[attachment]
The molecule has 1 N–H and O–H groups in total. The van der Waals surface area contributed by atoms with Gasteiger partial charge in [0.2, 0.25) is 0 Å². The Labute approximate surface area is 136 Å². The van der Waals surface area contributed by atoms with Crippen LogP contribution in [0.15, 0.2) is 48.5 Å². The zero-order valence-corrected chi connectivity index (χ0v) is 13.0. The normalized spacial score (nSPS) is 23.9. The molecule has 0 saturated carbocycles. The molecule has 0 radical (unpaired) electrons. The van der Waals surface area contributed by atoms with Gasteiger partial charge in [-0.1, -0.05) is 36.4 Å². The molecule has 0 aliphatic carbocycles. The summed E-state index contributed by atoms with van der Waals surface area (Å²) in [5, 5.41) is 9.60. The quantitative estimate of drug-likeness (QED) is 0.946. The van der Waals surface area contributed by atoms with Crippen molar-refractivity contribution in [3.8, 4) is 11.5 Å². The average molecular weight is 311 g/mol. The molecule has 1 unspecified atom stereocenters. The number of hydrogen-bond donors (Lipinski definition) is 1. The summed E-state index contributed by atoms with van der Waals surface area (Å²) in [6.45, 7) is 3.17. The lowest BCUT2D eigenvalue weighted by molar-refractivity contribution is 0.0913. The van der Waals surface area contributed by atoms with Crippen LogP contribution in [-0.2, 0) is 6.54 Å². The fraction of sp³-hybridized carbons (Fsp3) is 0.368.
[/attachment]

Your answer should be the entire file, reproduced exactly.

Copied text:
The molecule has 1 N–H and O–H groups in total. The van der Waals surface area contributed by atoms with Gasteiger partial charge in [0.2, 0.25) is 0 Å². The Labute approximate surface area is 136 Å². The van der Waals surface area contributed by atoms with Crippen LogP contribution in [0.15, 0.2) is 48.5 Å². The zero-order valence-corrected chi connectivity index (χ0v) is 13.0. The normalized spacial score (nSPS) is 23.9. The molecule has 0 saturated carbocycles. The molecule has 0 radical (unpaired) electrons. The van der Waals surface area contributed by atoms with Gasteiger partial charge in [-0.1, -0.05) is 36.4 Å². The molecule has 0 aliphatic carbocycles. The summed E-state index contributed by atoms with van der Waals surface area (Å²) in [5, 5.41) is 9.60. The quantitative estimate of drug-likeness (QED) is 0.946. The van der Waals surface area contributed by atoms with Crippen molar-refractivity contribution in [3.8, 4) is 11.5 Å². The average molecular weight is 311 g/mol. The molecule has 1 unspecified atom stereocenters. The number of hydrogen-bond donors (Lipinski definition) is 1. The summed E-state index contributed by atoms with van der Waals surface area (Å²) in [6.45, 7) is 3.17. The lowest BCUT2D eigenvalue weighted by molar-refractivity contribution is 0.0913. The van der Waals surface area contributed by atoms with Crippen LogP contribution in [-0.2, 0) is 6.54 Å². The fraction of sp³-hybridized carbons (Fsp3) is 0.368.